Earth grew new layer under Iceland volcano
Tuesday 21 November, 2017
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Earth grew new layer under Iceland volcano

Published On: Sat, Dec 20th, 2014 | Geology | By BioNews

By monitoring how magma flows through cracks in the rock away from a volcano, scientists have shed light on how the earthscrust forms.

When the Baroarbunga volcano in Iceland erupted in August, scientists found that the molten rock forms vertical sheet-like features known as dykes, which force the surrounding rock apart.

“New crust forms where two tectonic plates are moving away from each other. Mostly this happens beneath the oceans, where it is difficult to observe. However, in Iceland this happens beneath dry land,” explained Andy Hooper from University of Leeds and co-author.

“Using radar measurements from space, we can form an image of caldera movement occurring in one day. Usually we expect to see just noise in the image, but we were amazed to see up to 55cm of subsidence,” said Karsten Spaans from University of Leeds and co-author.

The rate of dyke propagation was variable and slowed as the magma reached natural barriers.

The dyke grows in segments, breaking through from one to the next by the build up of pressure.

Thus magma under central volcanoes is effectively redistributed over large distances to create new upper crust at divergent plate boundaries.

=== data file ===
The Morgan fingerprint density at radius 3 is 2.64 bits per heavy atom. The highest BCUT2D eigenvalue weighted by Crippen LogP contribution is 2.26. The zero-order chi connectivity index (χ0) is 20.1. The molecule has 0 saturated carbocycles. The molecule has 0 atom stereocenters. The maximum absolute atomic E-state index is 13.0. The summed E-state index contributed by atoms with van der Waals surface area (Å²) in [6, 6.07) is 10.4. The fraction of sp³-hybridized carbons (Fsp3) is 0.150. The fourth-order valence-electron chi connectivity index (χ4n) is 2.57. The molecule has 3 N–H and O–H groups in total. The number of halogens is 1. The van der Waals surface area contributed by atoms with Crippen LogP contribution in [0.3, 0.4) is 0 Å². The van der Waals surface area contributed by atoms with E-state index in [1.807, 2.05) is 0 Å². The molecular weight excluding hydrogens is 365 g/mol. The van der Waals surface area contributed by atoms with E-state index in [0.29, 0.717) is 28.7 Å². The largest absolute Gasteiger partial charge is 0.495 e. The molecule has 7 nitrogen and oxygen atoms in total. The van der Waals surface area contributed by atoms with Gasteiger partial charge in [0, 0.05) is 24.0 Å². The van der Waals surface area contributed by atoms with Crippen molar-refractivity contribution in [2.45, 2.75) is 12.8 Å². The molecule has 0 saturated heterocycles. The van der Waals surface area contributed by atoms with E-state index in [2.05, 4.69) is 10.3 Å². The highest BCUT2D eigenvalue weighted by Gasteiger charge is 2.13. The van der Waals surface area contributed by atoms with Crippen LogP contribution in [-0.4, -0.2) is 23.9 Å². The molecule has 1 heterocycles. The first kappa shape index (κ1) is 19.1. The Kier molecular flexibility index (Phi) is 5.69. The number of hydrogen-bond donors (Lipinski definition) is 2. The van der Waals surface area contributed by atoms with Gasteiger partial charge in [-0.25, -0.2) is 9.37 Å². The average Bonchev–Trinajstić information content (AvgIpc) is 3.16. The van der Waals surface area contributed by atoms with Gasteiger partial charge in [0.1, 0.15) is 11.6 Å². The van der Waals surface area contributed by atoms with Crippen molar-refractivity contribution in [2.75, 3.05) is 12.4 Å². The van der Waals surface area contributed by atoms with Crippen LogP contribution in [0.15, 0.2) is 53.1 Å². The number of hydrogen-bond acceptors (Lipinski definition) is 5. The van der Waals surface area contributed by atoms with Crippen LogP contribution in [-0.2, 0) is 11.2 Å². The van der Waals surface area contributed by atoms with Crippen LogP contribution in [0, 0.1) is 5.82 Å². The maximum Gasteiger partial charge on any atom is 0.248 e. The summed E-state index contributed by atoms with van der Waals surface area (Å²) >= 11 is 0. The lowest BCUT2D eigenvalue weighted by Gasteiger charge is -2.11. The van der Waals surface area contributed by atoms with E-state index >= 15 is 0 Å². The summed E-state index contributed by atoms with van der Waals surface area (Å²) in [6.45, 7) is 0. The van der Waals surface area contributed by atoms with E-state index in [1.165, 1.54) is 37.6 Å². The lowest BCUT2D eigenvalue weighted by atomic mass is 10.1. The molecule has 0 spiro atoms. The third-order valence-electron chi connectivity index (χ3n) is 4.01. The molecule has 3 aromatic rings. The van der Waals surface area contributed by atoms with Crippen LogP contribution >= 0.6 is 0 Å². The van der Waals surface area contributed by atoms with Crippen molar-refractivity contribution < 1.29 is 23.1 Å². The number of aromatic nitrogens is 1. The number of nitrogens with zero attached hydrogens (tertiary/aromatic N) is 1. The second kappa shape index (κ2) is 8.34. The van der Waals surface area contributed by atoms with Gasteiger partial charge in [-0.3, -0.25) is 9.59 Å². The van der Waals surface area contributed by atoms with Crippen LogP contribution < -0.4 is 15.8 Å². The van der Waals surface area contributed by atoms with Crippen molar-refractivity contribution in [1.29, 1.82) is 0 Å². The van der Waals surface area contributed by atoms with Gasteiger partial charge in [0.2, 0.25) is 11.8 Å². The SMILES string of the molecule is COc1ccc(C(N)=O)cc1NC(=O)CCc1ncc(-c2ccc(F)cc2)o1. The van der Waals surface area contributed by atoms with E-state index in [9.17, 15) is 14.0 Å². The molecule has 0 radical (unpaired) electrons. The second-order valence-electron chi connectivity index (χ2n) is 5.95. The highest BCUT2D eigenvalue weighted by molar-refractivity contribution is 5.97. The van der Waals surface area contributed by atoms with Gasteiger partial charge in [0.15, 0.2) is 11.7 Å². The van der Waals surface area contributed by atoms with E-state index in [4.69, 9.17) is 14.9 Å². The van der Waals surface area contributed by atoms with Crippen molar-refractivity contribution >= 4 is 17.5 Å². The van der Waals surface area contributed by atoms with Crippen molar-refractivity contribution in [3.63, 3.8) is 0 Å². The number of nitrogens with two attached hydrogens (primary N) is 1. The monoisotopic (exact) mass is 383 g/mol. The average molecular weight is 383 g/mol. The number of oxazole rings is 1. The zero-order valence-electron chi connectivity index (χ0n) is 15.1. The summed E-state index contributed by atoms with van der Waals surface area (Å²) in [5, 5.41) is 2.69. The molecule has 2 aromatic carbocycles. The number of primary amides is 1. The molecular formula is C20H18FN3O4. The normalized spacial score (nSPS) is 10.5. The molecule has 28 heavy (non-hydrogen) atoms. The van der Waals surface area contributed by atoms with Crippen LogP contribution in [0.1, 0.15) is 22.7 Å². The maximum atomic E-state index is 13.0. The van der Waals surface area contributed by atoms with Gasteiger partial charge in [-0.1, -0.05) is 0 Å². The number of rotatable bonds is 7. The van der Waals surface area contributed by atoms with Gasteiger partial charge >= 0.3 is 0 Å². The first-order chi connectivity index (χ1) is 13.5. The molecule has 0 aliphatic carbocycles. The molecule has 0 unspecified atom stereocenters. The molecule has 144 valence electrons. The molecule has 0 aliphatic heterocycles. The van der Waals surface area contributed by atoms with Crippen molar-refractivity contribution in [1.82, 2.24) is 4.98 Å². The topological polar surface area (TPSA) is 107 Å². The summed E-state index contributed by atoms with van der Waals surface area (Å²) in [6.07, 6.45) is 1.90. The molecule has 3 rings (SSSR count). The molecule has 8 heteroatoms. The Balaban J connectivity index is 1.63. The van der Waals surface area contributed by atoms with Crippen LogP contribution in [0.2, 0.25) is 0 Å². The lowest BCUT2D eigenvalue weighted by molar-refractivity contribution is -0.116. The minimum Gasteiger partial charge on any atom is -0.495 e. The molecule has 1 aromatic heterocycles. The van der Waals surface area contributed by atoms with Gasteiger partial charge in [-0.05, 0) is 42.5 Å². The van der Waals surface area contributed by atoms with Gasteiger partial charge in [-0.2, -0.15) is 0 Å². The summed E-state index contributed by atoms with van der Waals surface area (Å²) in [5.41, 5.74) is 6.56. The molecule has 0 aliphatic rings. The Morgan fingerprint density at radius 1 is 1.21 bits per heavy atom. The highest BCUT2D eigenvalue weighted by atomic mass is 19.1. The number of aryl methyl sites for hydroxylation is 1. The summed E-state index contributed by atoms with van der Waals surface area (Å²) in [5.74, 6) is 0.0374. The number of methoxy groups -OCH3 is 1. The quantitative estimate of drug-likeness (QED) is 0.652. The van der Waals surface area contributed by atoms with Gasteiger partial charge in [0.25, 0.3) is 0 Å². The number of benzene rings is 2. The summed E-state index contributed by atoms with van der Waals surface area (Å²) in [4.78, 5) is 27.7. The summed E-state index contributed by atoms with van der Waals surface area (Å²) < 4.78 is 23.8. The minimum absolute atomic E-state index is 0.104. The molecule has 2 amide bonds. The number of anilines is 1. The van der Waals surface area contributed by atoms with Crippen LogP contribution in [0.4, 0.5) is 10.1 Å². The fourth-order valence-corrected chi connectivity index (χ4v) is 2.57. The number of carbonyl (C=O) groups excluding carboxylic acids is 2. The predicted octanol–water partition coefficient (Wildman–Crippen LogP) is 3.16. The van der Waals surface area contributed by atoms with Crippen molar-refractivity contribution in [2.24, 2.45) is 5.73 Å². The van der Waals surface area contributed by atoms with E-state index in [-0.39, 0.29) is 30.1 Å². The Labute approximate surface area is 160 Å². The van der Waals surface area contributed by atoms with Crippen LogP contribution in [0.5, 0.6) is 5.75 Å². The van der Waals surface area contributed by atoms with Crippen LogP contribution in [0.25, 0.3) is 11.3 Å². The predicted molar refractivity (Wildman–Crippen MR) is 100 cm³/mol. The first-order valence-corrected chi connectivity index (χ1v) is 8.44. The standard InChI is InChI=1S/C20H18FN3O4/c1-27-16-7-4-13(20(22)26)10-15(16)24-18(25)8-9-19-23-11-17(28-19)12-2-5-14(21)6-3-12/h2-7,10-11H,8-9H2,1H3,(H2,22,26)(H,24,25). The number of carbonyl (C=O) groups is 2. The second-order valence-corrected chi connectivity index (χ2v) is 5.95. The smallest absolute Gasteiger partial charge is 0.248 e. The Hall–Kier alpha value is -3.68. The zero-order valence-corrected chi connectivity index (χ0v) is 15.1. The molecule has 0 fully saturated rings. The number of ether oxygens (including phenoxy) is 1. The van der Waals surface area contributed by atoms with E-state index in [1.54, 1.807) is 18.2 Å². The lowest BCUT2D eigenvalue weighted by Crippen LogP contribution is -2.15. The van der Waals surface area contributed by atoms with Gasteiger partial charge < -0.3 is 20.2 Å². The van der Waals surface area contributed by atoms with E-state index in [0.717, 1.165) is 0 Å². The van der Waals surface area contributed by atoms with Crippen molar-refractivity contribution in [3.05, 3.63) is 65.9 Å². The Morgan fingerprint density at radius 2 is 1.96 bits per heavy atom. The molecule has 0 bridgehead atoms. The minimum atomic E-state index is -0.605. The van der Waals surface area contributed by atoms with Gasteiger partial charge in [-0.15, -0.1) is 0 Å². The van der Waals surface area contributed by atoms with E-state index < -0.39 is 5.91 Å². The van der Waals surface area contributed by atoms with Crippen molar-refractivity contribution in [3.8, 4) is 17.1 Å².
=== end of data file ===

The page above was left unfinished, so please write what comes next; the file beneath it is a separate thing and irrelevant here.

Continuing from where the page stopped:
Like other liquids, magma flows along the path of least resistance, which explains why the dyke at Baroarbunga volcano in Iceland changed direction as it progressed.

“Our observations of this event showed that the magma injected into the crust took an incredibly roundabout path and proceeded in fits and starts,” Hooper concluded.

The study appeared in the journal Nature.


Segmented lateral dyke growth in a rifting event at Bárðarbunga volcanic system, Iceland. Freysteinn Sigmundsson, Andrew Hooper,Sigrún Hreinsdóttir,Kristín S. Vogfjörd, Benedikt G. Ófeigsson,Elías Rafn Heimisson,Stéphanie Dumont, Michelle Parks, Karsten Spaans, Gunnar B. Gudmundsson,Vincent Drouin,Thóra Árnadóttir, Kristín Jónsdóttir, Magnús T. Gudmundsson,Thórdís Högnadóttir,Hildur María Fridriksdóttir,Martin Hensch, Páll Einarsson,Eyjólfur Magnússon,Sergey Samsonov,Bryndís Brandsdóttir,Robert S. White,Thorbjörg Ágústsdóttir,Tim Greenfield,Robert G. Green,Ásta Rut Hjartardóttir, Rikke Pedersen,Richard A. Bennett,Halldór Geirsson,Peter C. La Femina,Helgi Björnsson,Finnur Pálsson, Erik Sturkell, Christopher J. Bean,Martin Möllhoff,Aoife K. Braiden & Eva P. S. Eibl. Nature (2014) doi:10.1038/nature14111

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